SolderSmoke Podcast #148 is available: http://soldersmoke.com/soldersmoke148.mp3 December 30, 2012 SPONSORED BY usedradiomall.com -- Hurricane Follow-up -- Subliminal Mind Control to Encourage Homebrewing (beep-beep) -- The Shortcomings of the All American Five Receiver -- Solid-Stating a Heath SG-6 (with Farhan's circuit) -- VK3YE's Beach DSB Rig -- Tek 'scope connection to frequency counter -- Mod to W7ZOI/W7PUA power meter -- JBOTing my 20 meter DSB Rig -- A Tale of Woe -- LU1AR "The Most Interesting Ham in the World" -- Billy's Raspberry Pi -- Latest QST, SPRAT, Hot Iron -- Videos: Landfillharmonica, Knack in Sierra Leone -- Santa delivered a Soldering Station -- MAILBAG
There is an old saying in Spanish: "No hay mal que por bien no venga." More or less this is the same idea as: "Every dark cloud has a silver lining." Well, the dark cloud was my techno-agony with the parasitic oscillations (see below). The silver lining was the e-mail from Edgardo, LU1AR, in Buenos Aires that helped me get rid of them. Edgardo advised putting a resistor across the primaries of the JBOT amplifier stages. This is an old "lower the Q" trick, the idea being that lowering the Q might help prevent the amp from self-oscillating. I used 680 ohm resistors. First I put one across the primary of Q1. No joy. Then Q2. No luck. Then I put one right across the primary of that big output transformer. That did it! The parasitics disappeared. And I still get a nice 4 watts of output. Thanks Edgardo. I hope to make a contact with this rig today. The real silver lining in this story comes, however, in the form of Edgardo's blog site. Wow, what an inspiring example of Argentinian Knack. Radios, telescopes, auto-giros. This guy is also into homebrew DSB rigs. Wonderful stuff. Check it out. (Google will translate it for you, if necessary, but even if you don't read Spanish, the pictures tell most of the story.) http://www.lu1ar.blogspot.com.ar/ Thanks to all who sent advice and encouragement. Merry Christmas!
I'm building my FOURTH JBOT and this one is giving me more trouble than all the others combined. Here are the details of my tale of woe: 20 meter rig. Double Sideband. The JBOT is fed by a simple two-diode, trifilar toroid singly balanced modulator. NO DIPLEXER TO SPEAK OF. At the output of the balanced modulator there is a 1000 uH choke to ground and a .001 uF cap to the input of the JBOT. AF amp is an LM-386. VXO is a very simple MPF-102 one stage ceramic resonator VXO with no buffer stage. 7 element low pass filter (three coils, four caps). All the transformers are wound on FT-37-43 cores. T3 is four such cores stacked 2X2. The arrangement works beautifully into a 50 ohm dummy load. But as soon as I connect it to an antenna (a dipole out in the yard, fed with 50 ohm coax) the output signal gets ugly. Looking at it on the scope, instead of the nice figure eight pattern (similar to the two tone test pattern of SSB) I get ugly fuzzy outcroppings from the peaks. Looking at the signal more closely I can see that in addition to the 14.2 Mhz signal, there is another LF oscillation at around 250 kHz. I've been struggling with this. I can't get rid of the LF oscillations. The leads are all short and the inputs are far from the outputs. I've beefed up shielding, and decoupling. I've sacrificed a chicken to Papa Legba. Nothing seems to help. I THINK the feedback/oscillation is taking place in the JBOT itself -- not through the audio amp or the balanced modulator or the VXO. I watch the RF and the AF inputs to the balanced modulator to see if there is any difference between the stable situation (with the 50 ohm dummy load) and the unstable situation (with the antenna), I don't see any differences. I even put an antenna tuner between the final and the antenna anb made sure that the antenna looks like 50 ohms non reactive. This seems to help a bit, but the ugly instability is still there. Help me! \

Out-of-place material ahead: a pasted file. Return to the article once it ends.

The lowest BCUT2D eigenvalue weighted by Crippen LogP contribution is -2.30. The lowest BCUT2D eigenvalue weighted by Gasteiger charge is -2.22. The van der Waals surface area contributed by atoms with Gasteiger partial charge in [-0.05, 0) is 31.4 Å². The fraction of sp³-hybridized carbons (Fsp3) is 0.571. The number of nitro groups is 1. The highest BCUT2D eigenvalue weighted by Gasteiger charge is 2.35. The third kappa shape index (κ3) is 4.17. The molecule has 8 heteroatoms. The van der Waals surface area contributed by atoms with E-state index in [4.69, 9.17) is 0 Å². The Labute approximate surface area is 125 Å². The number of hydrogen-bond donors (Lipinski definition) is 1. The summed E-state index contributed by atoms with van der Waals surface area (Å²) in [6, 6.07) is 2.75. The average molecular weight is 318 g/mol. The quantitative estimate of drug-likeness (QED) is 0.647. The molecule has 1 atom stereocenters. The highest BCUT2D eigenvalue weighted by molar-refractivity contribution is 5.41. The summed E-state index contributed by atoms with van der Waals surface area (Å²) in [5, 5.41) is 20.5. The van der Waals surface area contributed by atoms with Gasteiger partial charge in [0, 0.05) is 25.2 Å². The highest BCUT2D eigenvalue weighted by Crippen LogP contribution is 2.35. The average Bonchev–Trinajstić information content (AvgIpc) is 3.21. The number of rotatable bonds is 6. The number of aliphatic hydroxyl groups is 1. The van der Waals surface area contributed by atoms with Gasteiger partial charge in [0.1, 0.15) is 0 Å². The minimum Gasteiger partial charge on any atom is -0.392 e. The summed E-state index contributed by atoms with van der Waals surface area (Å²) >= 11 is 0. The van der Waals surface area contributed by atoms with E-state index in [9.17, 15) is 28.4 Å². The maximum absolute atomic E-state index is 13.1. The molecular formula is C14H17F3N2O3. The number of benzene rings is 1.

Watch this video and you will see that Limor Fried has The Knack!
She and her company have brought homebrew electronics back to lower Manhattan.
Some kind listener sent me a gift certificate for Ada Fruit. We will put it to good use, probably
with Raspberry Pi and Arduino gear.
Three cheers for Lady Ada!
Very cool: Japanese students sent up a small satellite. One of its capabilities is to flash Morse code messages in the visible light range using LEDs. Prepare to peg your geek meter: http://www.fit.ac.jp/~tanaka/fitsat.shtml
In response to popular demand, "SolderSmoke -- Global Adventures in Wireless Electronics" is now available as an e-book for Amazon's Kindle.
Here's the site:
For the print version:
For shipping from a printer in the U.S. (probably better for N. American buyers) Click here: SolderSmoke USA Version
For shipping from a printer in the UK, Spain, or the USA (probably better for UK and other European buyers)
Click here: SolderSmoke EU Version
The two versions are identical, except for a minor difference in the paper used. That's why the prices are a bit different.
Bill's OTHER Book (Warning: Not About Radio)
Click on the image to learn more
W4HBK's QRSS Grabber: The Amazing Pensacola Snapper (Live!)